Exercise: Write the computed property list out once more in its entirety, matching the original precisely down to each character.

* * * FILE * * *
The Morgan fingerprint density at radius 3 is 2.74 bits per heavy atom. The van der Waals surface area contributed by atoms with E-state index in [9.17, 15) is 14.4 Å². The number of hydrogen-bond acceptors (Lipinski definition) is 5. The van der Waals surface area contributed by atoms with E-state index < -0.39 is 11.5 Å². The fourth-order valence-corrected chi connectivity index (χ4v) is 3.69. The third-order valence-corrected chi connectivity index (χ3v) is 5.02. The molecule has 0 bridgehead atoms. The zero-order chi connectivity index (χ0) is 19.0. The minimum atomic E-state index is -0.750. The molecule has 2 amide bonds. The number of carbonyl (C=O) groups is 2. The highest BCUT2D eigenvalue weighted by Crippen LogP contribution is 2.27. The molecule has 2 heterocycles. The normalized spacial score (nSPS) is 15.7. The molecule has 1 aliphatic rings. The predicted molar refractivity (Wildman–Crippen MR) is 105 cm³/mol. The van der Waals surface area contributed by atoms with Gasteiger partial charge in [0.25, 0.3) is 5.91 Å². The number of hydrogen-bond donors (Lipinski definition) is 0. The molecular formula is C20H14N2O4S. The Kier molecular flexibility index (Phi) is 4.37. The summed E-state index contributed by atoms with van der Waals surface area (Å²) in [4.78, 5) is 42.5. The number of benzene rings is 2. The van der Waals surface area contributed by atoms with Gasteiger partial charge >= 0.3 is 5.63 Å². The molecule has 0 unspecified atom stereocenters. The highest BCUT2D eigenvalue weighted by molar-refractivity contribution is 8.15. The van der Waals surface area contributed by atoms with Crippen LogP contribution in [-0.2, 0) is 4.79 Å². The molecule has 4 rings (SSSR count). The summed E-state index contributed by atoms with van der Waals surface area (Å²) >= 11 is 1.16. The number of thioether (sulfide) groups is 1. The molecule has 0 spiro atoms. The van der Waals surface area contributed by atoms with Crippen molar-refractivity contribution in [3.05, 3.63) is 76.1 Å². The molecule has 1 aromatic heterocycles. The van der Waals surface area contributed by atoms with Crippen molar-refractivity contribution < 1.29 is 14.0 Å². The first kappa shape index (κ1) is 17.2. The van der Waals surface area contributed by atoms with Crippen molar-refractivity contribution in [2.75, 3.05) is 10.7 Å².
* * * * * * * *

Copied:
The Morgan fingerprint density at radius 3 is 2.74 bits per heavy atom. The van der Waals surface area contributed by atoms with E-state index in [9.17, 15) is 14.4 Å². The number of hydrogen-bond acceptors (Lipinski definition) is 5. The van der Waals surface area contributed by atoms with E-state index < -0.39 is 11.5 Å². The fourth-order valence-corrected chi connectivity index (χ4v) is 3.69. The third-order valence-corrected chi connectivity index (χ3v) is 5.02. The molecule has 0 bridgehead atoms. The zero-order chi connectivity index (χ0) is 19.0. The minimum atomic E-state index is -0.750. The molecule has 2 amide bonds. The number of carbonyl (C=O) groups is 2. The highest BCUT2D eigenvalue weighted by Crippen LogP contribution is 2.27. The molecule has 2 heterocycles. The normalized spacial score (nSPS) is 15.7. The molecule has 1 aliphatic rings. The predicted molar refractivity (Wildman–Crippen MR) is 105 cm³/mol. The van der Waals surface area contributed by atoms with Gasteiger partial charge in [0.25, 0.3) is 5.91 Å². The number of hydrogen-bond donors (Lipinski definition) is 0. The molecular formula is C20H14N2O4S. The Kier molecular flexibility index (Phi) is 4.37. The summed E-state index contributed by atoms with van der Waals surface area (Å²) in [4.78, 5) is 42.5. The number of benzene rings is 2. The van der Waals surface area contributed by atoms with Gasteiger partial charge >= 0.3 is 5.63 Å². The molecule has 0 unspecified atom stereocenters. The highest BCUT2D eigenvalue weighted by molar-refractivity contribution is 8.15. The van der Waals surface area contributed by atoms with Crippen LogP contribution in [-0.2, 0) is 4.79 Å². The molecule has 4 rings (SSSR count). The summed E-state index contributed by atoms with van der Waals surface area (Å²) >= 11 is 1.16. The number of thioether (sulfide) groups is 1. The molecule has 0 spiro atoms. The van der Waals surface area contributed by atoms with Crippen molar-refractivity contribution in [3.05, 3.63) is 76.1 Å². The molecule has 1 aromatic heterocycles. The van der Waals surface area contributed by atoms with Crippen molar-refractivity contribution < 1.29 is 14.0 Å². The first kappa shape index (κ1) is 17.2. The van der Waals surface area contributed by atoms with Crippen molar-refractivity contribution in [2.75, 3.05) is 10.7 Å².